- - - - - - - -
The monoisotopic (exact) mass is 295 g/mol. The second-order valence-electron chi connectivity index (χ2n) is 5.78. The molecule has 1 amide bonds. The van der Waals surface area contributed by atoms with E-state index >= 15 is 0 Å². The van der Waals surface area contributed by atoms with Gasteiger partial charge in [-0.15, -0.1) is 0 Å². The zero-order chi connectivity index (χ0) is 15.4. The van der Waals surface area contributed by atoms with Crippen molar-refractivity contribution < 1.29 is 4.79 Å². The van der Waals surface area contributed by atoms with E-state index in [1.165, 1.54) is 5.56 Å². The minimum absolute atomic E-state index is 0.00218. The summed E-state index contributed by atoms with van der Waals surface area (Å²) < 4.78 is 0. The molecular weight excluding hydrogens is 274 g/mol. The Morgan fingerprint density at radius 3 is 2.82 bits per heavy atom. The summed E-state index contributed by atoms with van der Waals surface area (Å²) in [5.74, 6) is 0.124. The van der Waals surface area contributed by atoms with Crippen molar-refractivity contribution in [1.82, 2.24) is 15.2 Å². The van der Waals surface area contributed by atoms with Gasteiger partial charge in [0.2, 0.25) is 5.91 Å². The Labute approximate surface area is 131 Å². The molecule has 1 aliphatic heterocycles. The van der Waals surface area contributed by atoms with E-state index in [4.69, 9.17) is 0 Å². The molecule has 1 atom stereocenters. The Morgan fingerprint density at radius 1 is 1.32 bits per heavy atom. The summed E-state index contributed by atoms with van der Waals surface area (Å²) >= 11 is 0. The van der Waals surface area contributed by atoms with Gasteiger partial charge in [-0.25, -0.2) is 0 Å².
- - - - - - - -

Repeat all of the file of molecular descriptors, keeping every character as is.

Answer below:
The monoisotopic (exact) mass is 295 g/mol. The second-order valence-electron chi connectivity index (χ2n) is 5.78. The molecule has 1 amide bonds. The van der Waals surface area contributed by atoms with E-state index >= 15 is 0 Å². The van der Waals surface area contributed by atoms with Gasteiger partial charge in [-0.15, -0.1) is 0 Å². The zero-order chi connectivity index (χ0) is 15.4. The van der Waals surface area contributed by atoms with Crippen molar-refractivity contribution < 1.29 is 4.79 Å². The van der Waals surface area contributed by atoms with E-state index in [1.165, 1.54) is 5.56 Å². The minimum absolute atomic E-state index is 0.00218. The summed E-state index contributed by atoms with van der Waals surface area (Å²) < 4.78 is 0. The molecular weight excluding hydrogens is 274 g/mol. The Morgan fingerprint density at radius 3 is 2.82 bits per heavy atom. The summed E-state index contributed by atoms with van der Waals surface area (Å²) in [5.74, 6) is 0.124. The van der Waals surface area contributed by atoms with Crippen molar-refractivity contribution in [1.82, 2.24) is 15.2 Å². The van der Waals surface area contributed by atoms with Gasteiger partial charge in [0.2, 0.25) is 5.91 Å². The Labute approximate surface area is 131 Å². The molecule has 1 aliphatic heterocycles. The van der Waals surface area contributed by atoms with E-state index in [4.69, 9.17) is 0 Å². The molecule has 1 atom stereocenters. The Morgan fingerprint density at radius 1 is 1.32 bits per heavy atom. The summed E-state index contributed by atoms with van der Waals surface area (Å²) >= 11 is 0. The van der Waals surface area contributed by atoms with Gasteiger partial charge in [-0.25, -0.2) is 0 Å².